I work in renewable energy. My company gathers a lot of data from equipment. This typically includes process data (such as transformer temperature, line voltages, currents, etc.) and discrete alarms (e.g. breaker trip, inverter alarm values, transformer over temperature alarm). This is a rough example of what our data looks like (to be read as lines of csv):

  • timestamp, tag, value
  • 5/25/2016 14:30:01, INVERTER_1.VOLTAGE_DC, 249.5
  • 5/25/2016 14:30:06, INVERTER_1.VOLTAGE_DC, 250.1
  • 5/25/2016 14:45:02, TRANSFORMER_1.TEMP_ALARM, 0
  • 5/25/2016 14:45:15, TRANSFORMER_1.TEMP_ALARM, 1

I'd like to start performing some pattern analysis on this data at rest, not real-time (at least for now). I believe what I'd like to attempt is unsupervised feature learning, but I'm not entirely sure. It would be nice (I think) to apply machine learning to 1) identify any patterns that aren't obvious and 2) allow an algorithm to identify signatures of patterns in the data (e.g. all inverters on a single feeder lose communications when a breaker is open).

My initial question: Is this considered time-series data? In my research so far it seems that time-series data is referencing data that is a function of time. For most of my data, as a domain expert, I don't believe that defining functions for my data is useful for this analysis. Also, in my research, it seems as though time-series data refers to real-valued values and not discrete.

Any comments or relevant references would be helpful.

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    $\begingroup$ I think that "identity any patterns" is way too general. so what is an interesting pattern ? do you have any example for this particular case ? $\endgroup$
    – reuns
    Commented May 25, 2016 at 1:14
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    $\begingroup$ I'm mostly interested in operational outages of equipment and equipment uptime. This would probably be a good initial focus. So, let's say, for example, we're seeing communications outages to our inverters after ~25 days of runtime . This is a real example from a past project where the inverter communications module had a memory leak that would make it cease communications. This wouldn't be extremely obvious, but it would be nice to see a correlation between the inverter uptime data value and the communications outage (inverter data NaN for a prolonged period of time). $\endgroup$ Commented May 25, 2016 at 6:44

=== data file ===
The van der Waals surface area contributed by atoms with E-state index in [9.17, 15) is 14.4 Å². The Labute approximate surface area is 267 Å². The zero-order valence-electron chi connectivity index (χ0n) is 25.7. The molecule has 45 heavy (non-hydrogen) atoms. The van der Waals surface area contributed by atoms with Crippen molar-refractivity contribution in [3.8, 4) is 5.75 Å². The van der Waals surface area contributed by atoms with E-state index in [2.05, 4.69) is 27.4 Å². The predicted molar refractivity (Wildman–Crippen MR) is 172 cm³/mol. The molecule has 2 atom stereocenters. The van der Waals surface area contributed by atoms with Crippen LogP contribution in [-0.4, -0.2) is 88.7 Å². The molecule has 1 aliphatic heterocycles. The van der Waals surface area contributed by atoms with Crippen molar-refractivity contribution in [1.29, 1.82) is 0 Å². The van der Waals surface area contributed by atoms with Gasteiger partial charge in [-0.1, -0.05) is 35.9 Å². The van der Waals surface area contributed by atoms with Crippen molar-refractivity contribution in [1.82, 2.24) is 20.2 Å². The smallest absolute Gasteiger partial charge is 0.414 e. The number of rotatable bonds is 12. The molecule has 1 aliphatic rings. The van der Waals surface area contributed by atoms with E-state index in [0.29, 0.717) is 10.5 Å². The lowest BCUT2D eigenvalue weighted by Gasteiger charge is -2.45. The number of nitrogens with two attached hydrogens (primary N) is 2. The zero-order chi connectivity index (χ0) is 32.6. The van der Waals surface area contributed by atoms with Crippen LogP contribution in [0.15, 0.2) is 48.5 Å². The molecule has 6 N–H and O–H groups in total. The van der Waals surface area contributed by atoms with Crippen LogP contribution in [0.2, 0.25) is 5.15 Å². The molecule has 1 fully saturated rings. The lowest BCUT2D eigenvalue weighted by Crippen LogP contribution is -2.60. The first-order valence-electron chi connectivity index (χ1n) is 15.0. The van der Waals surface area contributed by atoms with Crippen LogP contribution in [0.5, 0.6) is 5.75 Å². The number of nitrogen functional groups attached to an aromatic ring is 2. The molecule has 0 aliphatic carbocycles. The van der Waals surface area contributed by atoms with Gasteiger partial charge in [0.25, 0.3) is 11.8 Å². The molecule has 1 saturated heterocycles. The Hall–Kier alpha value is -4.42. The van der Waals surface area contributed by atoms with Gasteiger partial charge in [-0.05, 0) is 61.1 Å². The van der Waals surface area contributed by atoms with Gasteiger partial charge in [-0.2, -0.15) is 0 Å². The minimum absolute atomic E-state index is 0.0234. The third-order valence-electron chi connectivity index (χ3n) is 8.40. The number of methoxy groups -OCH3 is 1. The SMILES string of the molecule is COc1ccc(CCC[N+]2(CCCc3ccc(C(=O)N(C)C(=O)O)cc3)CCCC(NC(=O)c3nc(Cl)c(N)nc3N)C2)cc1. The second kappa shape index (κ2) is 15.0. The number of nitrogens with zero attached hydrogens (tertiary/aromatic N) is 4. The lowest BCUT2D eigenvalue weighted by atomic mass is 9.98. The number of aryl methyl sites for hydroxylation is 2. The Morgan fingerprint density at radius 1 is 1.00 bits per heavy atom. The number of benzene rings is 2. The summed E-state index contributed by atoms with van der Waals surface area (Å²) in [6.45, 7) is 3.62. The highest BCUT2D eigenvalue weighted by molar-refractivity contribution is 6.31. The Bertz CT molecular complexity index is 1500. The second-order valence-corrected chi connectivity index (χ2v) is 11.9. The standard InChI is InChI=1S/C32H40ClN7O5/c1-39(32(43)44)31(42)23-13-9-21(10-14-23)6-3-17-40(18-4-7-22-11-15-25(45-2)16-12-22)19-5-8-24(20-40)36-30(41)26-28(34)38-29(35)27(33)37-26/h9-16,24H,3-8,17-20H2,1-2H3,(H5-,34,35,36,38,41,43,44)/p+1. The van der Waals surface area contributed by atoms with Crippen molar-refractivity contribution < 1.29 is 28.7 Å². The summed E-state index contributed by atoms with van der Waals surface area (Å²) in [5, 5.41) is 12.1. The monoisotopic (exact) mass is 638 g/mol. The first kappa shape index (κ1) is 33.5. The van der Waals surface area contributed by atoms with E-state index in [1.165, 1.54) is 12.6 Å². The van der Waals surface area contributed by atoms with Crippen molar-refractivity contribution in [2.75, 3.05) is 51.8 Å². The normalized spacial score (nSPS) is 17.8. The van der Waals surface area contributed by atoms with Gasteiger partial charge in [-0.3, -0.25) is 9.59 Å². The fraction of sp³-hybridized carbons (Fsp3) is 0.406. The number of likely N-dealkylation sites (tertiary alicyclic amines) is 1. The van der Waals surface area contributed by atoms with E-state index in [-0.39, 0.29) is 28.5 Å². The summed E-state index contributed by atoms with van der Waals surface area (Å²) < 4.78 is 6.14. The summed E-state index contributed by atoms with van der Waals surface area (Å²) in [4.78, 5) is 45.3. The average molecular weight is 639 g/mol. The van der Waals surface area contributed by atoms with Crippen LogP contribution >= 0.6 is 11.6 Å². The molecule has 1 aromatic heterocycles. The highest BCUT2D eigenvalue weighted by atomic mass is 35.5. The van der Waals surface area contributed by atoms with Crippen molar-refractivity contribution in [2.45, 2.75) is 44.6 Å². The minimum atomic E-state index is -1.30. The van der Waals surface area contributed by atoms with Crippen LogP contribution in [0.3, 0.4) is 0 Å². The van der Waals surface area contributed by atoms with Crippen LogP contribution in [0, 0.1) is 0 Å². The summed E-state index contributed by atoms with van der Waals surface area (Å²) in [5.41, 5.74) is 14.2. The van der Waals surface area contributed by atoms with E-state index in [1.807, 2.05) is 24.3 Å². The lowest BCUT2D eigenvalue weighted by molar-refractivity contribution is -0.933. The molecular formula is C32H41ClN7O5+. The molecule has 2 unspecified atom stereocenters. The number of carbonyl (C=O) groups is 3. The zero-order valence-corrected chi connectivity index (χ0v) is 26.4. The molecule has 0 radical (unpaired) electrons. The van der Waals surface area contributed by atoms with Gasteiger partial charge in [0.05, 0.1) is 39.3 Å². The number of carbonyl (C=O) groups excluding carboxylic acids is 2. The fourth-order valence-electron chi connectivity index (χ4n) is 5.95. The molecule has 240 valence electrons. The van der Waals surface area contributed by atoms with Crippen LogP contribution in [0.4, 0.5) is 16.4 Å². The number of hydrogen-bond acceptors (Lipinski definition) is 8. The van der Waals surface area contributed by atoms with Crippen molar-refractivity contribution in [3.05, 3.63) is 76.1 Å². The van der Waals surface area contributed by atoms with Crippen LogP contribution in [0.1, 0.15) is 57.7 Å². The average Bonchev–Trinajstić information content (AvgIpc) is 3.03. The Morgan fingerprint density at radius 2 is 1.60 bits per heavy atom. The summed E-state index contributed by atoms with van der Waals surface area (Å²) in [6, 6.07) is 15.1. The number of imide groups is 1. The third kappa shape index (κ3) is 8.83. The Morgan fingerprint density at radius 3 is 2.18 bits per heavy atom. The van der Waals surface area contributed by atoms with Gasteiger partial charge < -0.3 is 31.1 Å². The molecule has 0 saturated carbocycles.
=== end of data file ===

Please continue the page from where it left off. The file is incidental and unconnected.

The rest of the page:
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    $\begingroup$ What could be more simple is to focus on identifying and grouping patterns from past data. My example above: inverters on a feeder lose communications when a breaker is open. Another example: we lose meteorological data at the same time as when we lose inverter communications (this is because the meteorological station is powered from the inverter enclosure). In both examples here communication loss leads to a gap in data rather than specific data values. This characteristic is what I'm struggling with the most. I don't see much research for analyzing and categorizing a lack of data. $\endgroup$ Commented May 25, 2016 at 6:48

1 Answer 1


Yes, your data is "time-series data", since it's a sequence of measurements of the same variable collected over time. Time-series data can be collected continuously or at discrete intervals.

Your sample data can be expressed as a function of time - maybe it helps to think of the "function" as the process that produces the measured output, the input to the function is the date/time stamp, and the output is the value of that parameter at that time:

$\text{INVERTER_1.VOLTAGE_DC}( \text{5/25/2016 14:30:01} ) = 249.5$

You don't necessarily need to define the (general) function(s) that produce your data to perform time-series analysis - it's enough to know the value of the function at your measurement times. The range of time-series data can be continuous & real-valued, discrete, or even non-numeric.

It's certainly possible to use machine learning techniques on time-series data, e.g. for forecasting, anomaly detection, or pattern identification.

Neural nets might be a good choice if you're interested in predictive modeling. One possible setup is to use the current parameter measurements as input to the neural net, and the output is the predicted future value or "state of the system" (e.g., whether a breaker is open or not).

WEKA is a good open-source machine-learning toolkit that contains implementations of many different ML algorithms.


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